Reader Asher Gabara points out that Maps does nicely integrate map results with Calls: One can Find a Starbucks location, for example, then click on it to place a phone call instantly to that location. While a nice touch, it rather shrinks in comparison with other phones that can then give you turn-by-turn guidance to actually get there. I don't fault either the designers or the phone in this. The first model of any product cannot be expected to have every possible feature. I just point out that Maps, right now, is primarily of value to those lacking the "real deal"—a GPS.


These apparently are the only “add-on” path for iPhone right now.  I can only hope that changes.  They are simple toys, and their graphics-heavy representations, though pretty, rob valuable screen space with poor return-on-acreage.

Response from reader John Evans:

Widget type applications could work very well on a mobile device. They are task specific and very easy to make. This makes them quite adept at a certain class of application and really lowers the bar for developing creative mobile applications which I think personally will fuel an explosion of much better mobile applications in the US and Europe. For example apps like a client for a web service or perhaps ordering a Pizza etc. However no real 3rd party apps is really disappointing both personally and professionally.

Response from Tog:

Apple must provide mechanism for adding third-party apps if the iPhone is to survive in the long run. Meanwhile, I still think that Widgets are too compartmentalized. I'd rather see a Services architecture, that would allow plug-in capabilities. For example, let me select "Nearby Take-Out Restaurants" from the map, select a pizza joint, and have a menu-order screen arise from within Map itself, rather than having to find the pizza place using Map, then finding and launching another object, a Widget, to place the order. In either case, third parties could be included; in the latter, the result would be more integrated.

Toward the Future

iPhone is missing something important—a keyboard. The touch keyboard appears quite practical for a device sized like this for doing short messaging and such, but I wouldn’t want to write this whole column with it, particularly when the keyboard is obstructing half the screen.  We can only hope that someone will be permitted quickly interface one to it, along with a suite of Microsoft Office-compatible applications.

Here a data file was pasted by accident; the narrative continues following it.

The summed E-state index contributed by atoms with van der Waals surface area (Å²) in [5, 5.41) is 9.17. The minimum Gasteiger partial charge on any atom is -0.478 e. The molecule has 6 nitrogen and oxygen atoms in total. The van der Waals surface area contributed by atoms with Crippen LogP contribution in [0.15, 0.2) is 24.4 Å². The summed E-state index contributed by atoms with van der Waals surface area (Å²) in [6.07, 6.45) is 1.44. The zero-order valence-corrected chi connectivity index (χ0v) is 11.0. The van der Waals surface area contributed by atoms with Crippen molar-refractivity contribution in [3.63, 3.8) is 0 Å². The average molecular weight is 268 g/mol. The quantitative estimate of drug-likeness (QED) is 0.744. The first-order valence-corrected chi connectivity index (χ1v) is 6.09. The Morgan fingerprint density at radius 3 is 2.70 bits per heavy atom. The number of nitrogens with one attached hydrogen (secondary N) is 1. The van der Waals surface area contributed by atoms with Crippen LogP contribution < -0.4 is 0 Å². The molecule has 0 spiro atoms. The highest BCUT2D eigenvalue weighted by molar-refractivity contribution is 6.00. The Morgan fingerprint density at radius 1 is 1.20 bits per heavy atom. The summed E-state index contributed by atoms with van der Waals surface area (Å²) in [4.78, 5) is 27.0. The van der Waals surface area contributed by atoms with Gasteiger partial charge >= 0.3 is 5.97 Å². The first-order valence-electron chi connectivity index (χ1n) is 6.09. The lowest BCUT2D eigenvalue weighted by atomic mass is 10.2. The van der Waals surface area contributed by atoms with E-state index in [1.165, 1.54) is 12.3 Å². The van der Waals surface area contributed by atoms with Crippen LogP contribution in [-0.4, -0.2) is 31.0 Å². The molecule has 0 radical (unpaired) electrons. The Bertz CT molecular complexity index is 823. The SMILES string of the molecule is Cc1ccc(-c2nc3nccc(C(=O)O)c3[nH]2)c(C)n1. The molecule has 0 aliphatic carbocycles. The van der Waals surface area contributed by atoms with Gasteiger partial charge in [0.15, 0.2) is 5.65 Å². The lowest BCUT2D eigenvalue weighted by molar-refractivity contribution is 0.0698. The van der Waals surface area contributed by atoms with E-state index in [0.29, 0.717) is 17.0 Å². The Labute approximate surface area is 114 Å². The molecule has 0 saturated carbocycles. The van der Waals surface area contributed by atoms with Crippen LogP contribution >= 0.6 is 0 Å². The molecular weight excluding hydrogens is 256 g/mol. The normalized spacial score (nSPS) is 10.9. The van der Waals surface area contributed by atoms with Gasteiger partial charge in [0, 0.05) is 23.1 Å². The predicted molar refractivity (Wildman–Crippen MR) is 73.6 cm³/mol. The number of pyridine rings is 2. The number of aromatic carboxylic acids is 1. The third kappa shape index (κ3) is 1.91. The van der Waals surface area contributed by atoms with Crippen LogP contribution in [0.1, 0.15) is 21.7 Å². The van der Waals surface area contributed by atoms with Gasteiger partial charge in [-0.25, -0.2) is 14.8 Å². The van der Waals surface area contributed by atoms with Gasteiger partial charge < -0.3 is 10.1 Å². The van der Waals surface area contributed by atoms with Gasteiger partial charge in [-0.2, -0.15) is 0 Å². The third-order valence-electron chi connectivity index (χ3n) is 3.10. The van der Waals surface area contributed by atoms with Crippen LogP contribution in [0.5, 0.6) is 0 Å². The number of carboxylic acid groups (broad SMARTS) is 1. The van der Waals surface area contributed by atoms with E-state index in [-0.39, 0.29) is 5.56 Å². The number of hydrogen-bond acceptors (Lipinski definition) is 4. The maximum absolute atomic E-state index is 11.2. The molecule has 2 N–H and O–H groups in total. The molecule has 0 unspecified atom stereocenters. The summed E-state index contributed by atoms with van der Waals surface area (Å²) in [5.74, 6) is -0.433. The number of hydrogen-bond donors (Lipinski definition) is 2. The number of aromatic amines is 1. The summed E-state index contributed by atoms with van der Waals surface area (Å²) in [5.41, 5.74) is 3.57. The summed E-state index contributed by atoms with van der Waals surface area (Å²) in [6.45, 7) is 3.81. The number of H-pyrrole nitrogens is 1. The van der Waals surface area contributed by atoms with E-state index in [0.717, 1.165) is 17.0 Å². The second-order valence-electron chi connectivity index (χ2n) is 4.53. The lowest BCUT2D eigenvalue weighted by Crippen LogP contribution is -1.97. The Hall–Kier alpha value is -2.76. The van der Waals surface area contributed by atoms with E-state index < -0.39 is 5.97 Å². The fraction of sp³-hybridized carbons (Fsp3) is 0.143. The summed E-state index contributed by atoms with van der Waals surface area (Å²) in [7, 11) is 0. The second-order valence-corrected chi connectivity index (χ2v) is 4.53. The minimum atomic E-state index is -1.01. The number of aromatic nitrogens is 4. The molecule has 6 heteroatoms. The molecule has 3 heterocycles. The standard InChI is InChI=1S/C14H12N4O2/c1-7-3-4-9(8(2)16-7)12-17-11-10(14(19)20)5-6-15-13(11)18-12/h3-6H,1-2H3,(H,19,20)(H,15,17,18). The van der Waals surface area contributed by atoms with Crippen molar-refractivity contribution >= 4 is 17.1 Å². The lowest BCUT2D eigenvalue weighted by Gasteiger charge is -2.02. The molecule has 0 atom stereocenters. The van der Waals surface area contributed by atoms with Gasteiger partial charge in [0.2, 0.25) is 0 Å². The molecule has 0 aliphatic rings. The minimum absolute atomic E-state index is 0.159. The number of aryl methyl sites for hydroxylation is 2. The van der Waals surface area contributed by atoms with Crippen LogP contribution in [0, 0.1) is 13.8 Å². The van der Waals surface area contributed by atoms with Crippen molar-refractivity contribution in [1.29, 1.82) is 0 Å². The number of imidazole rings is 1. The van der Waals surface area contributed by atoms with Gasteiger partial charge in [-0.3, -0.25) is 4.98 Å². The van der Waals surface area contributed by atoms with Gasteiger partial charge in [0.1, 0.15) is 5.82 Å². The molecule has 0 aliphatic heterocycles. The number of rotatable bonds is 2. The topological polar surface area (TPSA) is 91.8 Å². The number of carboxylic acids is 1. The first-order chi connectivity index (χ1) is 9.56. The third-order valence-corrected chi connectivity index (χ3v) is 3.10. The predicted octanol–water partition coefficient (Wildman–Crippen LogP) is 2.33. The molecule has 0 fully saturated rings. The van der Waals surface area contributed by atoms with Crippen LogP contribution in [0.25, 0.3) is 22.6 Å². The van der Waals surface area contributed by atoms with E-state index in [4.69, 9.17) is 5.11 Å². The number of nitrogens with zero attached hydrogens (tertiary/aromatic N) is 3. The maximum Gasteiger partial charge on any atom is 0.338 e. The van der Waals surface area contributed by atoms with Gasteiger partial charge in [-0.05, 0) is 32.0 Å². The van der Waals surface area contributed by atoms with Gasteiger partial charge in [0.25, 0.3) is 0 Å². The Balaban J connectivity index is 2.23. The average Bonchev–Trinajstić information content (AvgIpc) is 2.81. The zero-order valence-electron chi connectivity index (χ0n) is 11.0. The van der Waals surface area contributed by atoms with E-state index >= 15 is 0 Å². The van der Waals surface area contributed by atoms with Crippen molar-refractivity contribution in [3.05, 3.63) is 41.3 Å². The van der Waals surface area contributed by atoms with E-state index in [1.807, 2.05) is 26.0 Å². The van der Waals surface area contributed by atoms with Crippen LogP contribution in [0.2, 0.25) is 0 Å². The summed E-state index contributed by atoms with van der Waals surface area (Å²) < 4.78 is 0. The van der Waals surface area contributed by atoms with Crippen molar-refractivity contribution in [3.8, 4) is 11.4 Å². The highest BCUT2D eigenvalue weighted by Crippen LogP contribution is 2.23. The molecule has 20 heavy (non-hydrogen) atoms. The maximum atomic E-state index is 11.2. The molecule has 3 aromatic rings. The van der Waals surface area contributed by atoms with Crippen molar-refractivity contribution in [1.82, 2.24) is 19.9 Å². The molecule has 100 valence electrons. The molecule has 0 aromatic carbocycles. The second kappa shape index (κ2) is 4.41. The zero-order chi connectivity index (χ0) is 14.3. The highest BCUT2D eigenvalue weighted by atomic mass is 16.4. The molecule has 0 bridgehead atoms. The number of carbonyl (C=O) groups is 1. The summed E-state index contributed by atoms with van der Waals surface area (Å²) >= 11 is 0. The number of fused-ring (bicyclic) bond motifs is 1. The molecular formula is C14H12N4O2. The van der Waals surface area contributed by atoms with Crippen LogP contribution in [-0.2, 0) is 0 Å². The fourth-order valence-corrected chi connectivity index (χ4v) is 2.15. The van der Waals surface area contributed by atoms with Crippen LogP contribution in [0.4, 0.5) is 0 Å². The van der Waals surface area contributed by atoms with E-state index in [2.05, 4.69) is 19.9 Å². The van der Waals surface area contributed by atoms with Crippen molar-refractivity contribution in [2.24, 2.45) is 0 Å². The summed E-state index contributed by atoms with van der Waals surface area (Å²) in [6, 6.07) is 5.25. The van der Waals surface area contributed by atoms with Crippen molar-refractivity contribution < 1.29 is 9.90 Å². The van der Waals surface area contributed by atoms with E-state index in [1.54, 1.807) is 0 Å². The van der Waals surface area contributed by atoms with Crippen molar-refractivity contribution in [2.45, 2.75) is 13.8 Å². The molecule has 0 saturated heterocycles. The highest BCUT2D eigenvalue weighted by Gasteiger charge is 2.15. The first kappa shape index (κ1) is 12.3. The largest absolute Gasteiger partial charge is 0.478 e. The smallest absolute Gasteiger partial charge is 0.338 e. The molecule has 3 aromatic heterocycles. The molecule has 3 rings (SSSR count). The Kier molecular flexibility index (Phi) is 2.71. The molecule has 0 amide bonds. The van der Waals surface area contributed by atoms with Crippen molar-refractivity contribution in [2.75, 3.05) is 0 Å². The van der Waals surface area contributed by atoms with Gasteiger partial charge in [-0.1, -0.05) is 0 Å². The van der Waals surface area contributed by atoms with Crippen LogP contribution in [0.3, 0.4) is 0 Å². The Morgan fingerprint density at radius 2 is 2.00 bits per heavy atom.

It's missing something else, too, a way, when traveling, to output a high-resolution digital signal to a standard conference-room projector.  Yes, yes, I know:  It’s supposed to be a phone.  However, it now does so much of what I drag around a laptop for when traveling, why can’t it do the rest?  One thing left out and I have to drag around both.

Added paragraph:

Reader Zach White points out that pin-outs in the iPhone connector may allow third parties to add such niceties as video out and a snap-on battery. No doubt the large community of iPod add-on manufacturers are salivating even more than potential iPhone owners at the prospect of the coming feast. They will, undoubtable address each and every possible shortcoming of the iPhone that Apple permits them to. The one possible "fly in the ointment" is the locked-down nature of the iPhone software: Apple and its partner, AT&T, must approve every software addition, and how willing they will be to support the add-on community waits to be seen. Battery packs won't need software support; other add-ons well might.

There’s lots to do tomorrow, not only in expanding the capabilities of iPhone, but in more tightly integrating the features already offered, such as the three forms of mail—voicemail, email, and SMS/instant messaging. They also need to get serious about integrating mapping with other features, ensuring location-awareness and making use of that information, etc.

However, while this first iPhone may not be the be-all and end-all, neither was the original Mac. With its 128k of memory, 8 MHz processor, and primitive, inflexible interface, users would be hard-pressed to get any real work done today.  Nonetheless, the original Mac was a magnificent start, and iPhone is likewise.

The Mac languished for years because Steve Jobs left Apple and the management who remained were sorely lacking in anything approaching vision.  One can only assume Jobs won’t be leaving this time around.  If he moves iPhone along as he would have moved Mac along during those “dark years,” the iPhone we look upon with such wonder today will seem like a simple toy three, five years from now.

Traditional cell phones are dull, limited, and at end-of-life.  iPhone is glorious, and it is only the beginning. 

Check out the follow-on article I wrote after first getting my hands on an iPhone: The iPhone User Experience: A First Touch.